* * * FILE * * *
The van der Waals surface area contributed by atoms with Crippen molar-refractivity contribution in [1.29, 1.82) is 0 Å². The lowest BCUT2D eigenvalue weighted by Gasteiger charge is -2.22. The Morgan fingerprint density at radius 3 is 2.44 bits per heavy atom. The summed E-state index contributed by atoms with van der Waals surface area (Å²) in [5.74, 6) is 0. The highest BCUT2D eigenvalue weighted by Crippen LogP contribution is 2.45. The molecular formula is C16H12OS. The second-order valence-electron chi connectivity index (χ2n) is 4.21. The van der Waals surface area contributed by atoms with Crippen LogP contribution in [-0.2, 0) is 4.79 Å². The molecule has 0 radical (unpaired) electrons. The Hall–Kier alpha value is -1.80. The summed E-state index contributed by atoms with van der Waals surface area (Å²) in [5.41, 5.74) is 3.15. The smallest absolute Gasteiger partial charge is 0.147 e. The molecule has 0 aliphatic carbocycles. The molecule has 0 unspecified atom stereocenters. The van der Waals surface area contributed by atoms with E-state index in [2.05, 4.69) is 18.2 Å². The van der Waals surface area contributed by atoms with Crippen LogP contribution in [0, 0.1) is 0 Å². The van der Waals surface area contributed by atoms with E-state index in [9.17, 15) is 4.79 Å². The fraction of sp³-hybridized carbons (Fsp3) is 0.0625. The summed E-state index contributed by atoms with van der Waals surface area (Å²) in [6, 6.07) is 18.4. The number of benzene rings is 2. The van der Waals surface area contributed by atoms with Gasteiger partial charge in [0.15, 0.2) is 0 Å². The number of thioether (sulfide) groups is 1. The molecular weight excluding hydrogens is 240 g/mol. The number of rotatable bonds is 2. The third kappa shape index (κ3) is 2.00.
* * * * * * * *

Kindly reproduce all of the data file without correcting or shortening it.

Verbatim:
The van der Waals surface area contributed by atoms with Crippen molar-refractivity contribution in [1.29, 1.82) is 0 Å². The lowest BCUT2D eigenvalue weighted by Gasteiger charge is -2.22. The Morgan fingerprint density at radius 3 is 2.44 bits per heavy atom. The summed E-state index contributed by atoms with van der Waals surface area (Å²) in [5.74, 6) is 0. The highest BCUT2D eigenvalue weighted by Crippen LogP contribution is 2.45. The molecular formula is C16H12OS. The second-order valence-electron chi connectivity index (χ2n) is 4.21. The van der Waals surface area contributed by atoms with Crippen LogP contribution in [-0.2, 0) is 4.79 Å². The molecule has 0 radical (unpaired) electrons. The Hall–Kier alpha value is -1.80. The summed E-state index contributed by atoms with van der Waals surface area (Å²) in [5.41, 5.74) is 3.15. The smallest absolute Gasteiger partial charge is 0.147 e. The molecule has 0 aliphatic carbocycles. The molecule has 0 unspecified atom stereocenters. The van der Waals surface area contributed by atoms with E-state index in [2.05, 4.69) is 18.2 Å². The van der Waals surface area contributed by atoms with Crippen LogP contribution in [0, 0.1) is 0 Å². The van der Waals surface area contributed by atoms with E-state index in [9.17, 15) is 4.79 Å². The fraction of sp³-hybridized carbons (Fsp3) is 0.0625. The summed E-state index contributed by atoms with van der Waals surface area (Å²) in [6, 6.07) is 18.4. The number of benzene rings is 2. The van der Waals surface area contributed by atoms with Gasteiger partial charge in [0.15, 0.2) is 0 Å². The number of thioether (sulfide) groups is 1. The molecular weight excluding hydrogens is 240 g/mol. The number of rotatable bonds is 2. The third kappa shape index (κ3) is 2.00.